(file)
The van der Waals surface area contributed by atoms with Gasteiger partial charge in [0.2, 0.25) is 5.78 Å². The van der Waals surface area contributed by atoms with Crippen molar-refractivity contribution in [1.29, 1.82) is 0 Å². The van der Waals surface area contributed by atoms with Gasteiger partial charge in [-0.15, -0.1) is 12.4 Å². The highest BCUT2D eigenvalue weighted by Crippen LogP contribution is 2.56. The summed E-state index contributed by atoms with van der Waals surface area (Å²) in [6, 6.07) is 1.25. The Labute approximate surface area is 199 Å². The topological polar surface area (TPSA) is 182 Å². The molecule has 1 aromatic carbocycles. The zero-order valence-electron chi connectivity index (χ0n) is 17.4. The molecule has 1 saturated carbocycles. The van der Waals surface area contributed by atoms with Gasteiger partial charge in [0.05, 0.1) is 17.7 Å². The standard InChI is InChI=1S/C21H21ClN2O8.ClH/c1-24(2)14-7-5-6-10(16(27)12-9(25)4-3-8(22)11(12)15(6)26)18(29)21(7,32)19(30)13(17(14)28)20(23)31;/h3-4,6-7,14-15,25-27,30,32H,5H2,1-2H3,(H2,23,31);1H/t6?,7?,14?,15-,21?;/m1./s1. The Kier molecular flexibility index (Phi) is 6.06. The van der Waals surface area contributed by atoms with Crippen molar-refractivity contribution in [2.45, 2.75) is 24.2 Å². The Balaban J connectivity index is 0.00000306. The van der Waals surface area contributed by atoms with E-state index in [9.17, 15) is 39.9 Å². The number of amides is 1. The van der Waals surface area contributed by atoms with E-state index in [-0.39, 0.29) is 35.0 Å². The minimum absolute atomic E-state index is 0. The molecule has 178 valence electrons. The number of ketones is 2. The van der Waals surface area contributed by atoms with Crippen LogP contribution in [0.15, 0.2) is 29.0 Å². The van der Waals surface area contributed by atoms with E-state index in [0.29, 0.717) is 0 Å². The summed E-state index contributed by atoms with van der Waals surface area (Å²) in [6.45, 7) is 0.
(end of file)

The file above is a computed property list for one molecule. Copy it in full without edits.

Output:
The van der Waals surface area contributed by atoms with Gasteiger partial charge in [0.2, 0.25) is 5.78 Å². The van der Waals surface area contributed by atoms with Crippen molar-refractivity contribution in [1.29, 1.82) is 0 Å². The van der Waals surface area contributed by atoms with Gasteiger partial charge in [-0.15, -0.1) is 12.4 Å². The highest BCUT2D eigenvalue weighted by Crippen LogP contribution is 2.56. The summed E-state index contributed by atoms with van der Waals surface area (Å²) in [6, 6.07) is 1.25. The Labute approximate surface area is 199 Å². The topological polar surface area (TPSA) is 182 Å². The molecule has 1 aromatic carbocycles. The zero-order valence-electron chi connectivity index (χ0n) is 17.4. The molecule has 1 saturated carbocycles. The van der Waals surface area contributed by atoms with Gasteiger partial charge in [0.05, 0.1) is 17.7 Å². The standard InChI is InChI=1S/C21H21ClN2O8.ClH/c1-24(2)14-7-5-6-10(16(27)12-9(25)4-3-8(22)11(12)15(6)26)18(29)21(7,32)19(30)13(17(14)28)20(23)31;/h3-4,6-7,14-15,25-27,30,32H,5H2,1-2H3,(H2,23,31);1H/t6?,7?,14?,15-,21?;/m1./s1. The Kier molecular flexibility index (Phi) is 6.06. The van der Waals surface area contributed by atoms with Crippen molar-refractivity contribution in [2.45, 2.75) is 24.2 Å². The Balaban J connectivity index is 0.00000306. The van der Waals surface area contributed by atoms with E-state index in [9.17, 15) is 39.9 Å². The number of amides is 1. The van der Waals surface area contributed by atoms with E-state index in [-0.39, 0.29) is 35.0 Å². The minimum absolute atomic E-state index is 0. The molecule has 178 valence electrons. The number of ketones is 2. The van der Waals surface area contributed by atoms with Crippen LogP contribution in [0.15, 0.2) is 29.0 Å². The van der Waals surface area contributed by atoms with E-state index in [0.29, 0.717) is 0 Å². The summed E-state index contributed by atoms with van der Waals surface area (Å²) in [6.45, 7) is 0.